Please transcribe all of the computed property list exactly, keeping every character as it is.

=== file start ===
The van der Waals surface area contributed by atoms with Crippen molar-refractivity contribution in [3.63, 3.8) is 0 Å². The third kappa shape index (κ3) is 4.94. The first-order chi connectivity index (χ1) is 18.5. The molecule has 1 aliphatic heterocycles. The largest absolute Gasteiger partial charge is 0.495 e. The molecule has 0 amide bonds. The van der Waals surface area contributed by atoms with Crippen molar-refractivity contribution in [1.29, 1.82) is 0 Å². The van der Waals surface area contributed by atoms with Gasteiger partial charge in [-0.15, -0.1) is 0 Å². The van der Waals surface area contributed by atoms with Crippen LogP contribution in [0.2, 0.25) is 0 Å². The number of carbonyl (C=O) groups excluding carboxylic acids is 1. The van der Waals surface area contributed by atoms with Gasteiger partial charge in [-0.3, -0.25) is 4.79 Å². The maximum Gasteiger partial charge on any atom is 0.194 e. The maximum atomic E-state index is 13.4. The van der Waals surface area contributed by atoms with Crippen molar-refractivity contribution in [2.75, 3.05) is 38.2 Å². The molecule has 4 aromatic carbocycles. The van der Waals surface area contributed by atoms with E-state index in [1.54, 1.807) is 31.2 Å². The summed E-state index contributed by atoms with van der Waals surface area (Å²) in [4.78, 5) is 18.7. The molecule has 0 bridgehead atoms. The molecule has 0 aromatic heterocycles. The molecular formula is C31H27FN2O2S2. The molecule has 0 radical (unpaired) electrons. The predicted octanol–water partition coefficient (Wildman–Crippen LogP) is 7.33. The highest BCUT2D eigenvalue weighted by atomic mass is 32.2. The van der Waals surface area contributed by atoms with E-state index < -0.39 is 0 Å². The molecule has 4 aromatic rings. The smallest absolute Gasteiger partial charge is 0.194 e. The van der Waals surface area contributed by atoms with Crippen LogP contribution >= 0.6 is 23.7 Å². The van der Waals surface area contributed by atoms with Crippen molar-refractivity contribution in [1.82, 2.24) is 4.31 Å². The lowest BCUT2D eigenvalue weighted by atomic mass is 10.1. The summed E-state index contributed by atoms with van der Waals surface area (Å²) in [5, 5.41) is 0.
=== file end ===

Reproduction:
The van der Waals surface area contributed by atoms with Crippen molar-refractivity contribution in [3.63, 3.8) is 0 Å². The third kappa shape index (κ3) is 4.94. The first-order chi connectivity index (χ1) is 18.5. The molecule has 1 aliphatic heterocycles. The largest absolute Gasteiger partial charge is 0.495 e. The molecule has 0 amide bonds. The van der Waals surface area contributed by atoms with Crippen molar-refractivity contribution in [1.29, 1.82) is 0 Å². The van der Waals surface area contributed by atoms with Gasteiger partial charge in [-0.15, -0.1) is 0 Å². The van der Waals surface area contributed by atoms with Crippen LogP contribution in [0.2, 0.25) is 0 Å². The number of carbonyl (C=O) groups excluding carboxylic acids is 1. The van der Waals surface area contributed by atoms with Gasteiger partial charge in [-0.3, -0.25) is 4.79 Å². The maximum Gasteiger partial charge on any atom is 0.194 e. The maximum atomic E-state index is 13.4. The van der Waals surface area contributed by atoms with Crippen molar-refractivity contribution in [2.75, 3.05) is 38.2 Å². The molecule has 4 aromatic carbocycles. The van der Waals surface area contributed by atoms with E-state index in [1.54, 1.807) is 31.2 Å². The summed E-state index contributed by atoms with van der Waals surface area (Å²) in [4.78, 5) is 18.7. The molecule has 0 bridgehead atoms. The molecule has 0 aromatic heterocycles. The molecular formula is C31H27FN2O2S2. The molecule has 0 radical (unpaired) electrons. The predicted octanol–water partition coefficient (Wildman–Crippen LogP) is 7.33. The highest BCUT2D eigenvalue weighted by atomic mass is 32.2. The van der Waals surface area contributed by atoms with E-state index < -0.39 is 0 Å². The molecule has 4 aromatic rings. The smallest absolute Gasteiger partial charge is 0.194 e. The van der Waals surface area contributed by atoms with Crippen LogP contribution >= 0.6 is 23.7 Å². The van der Waals surface area contributed by atoms with Crippen molar-refractivity contribution in [1.82, 2.24) is 4.31 Å². The lowest BCUT2D eigenvalue weighted by atomic mass is 10.1. The summed E-state index contributed by atoms with van der Waals surface area (Å²) in [5, 5.41) is 0.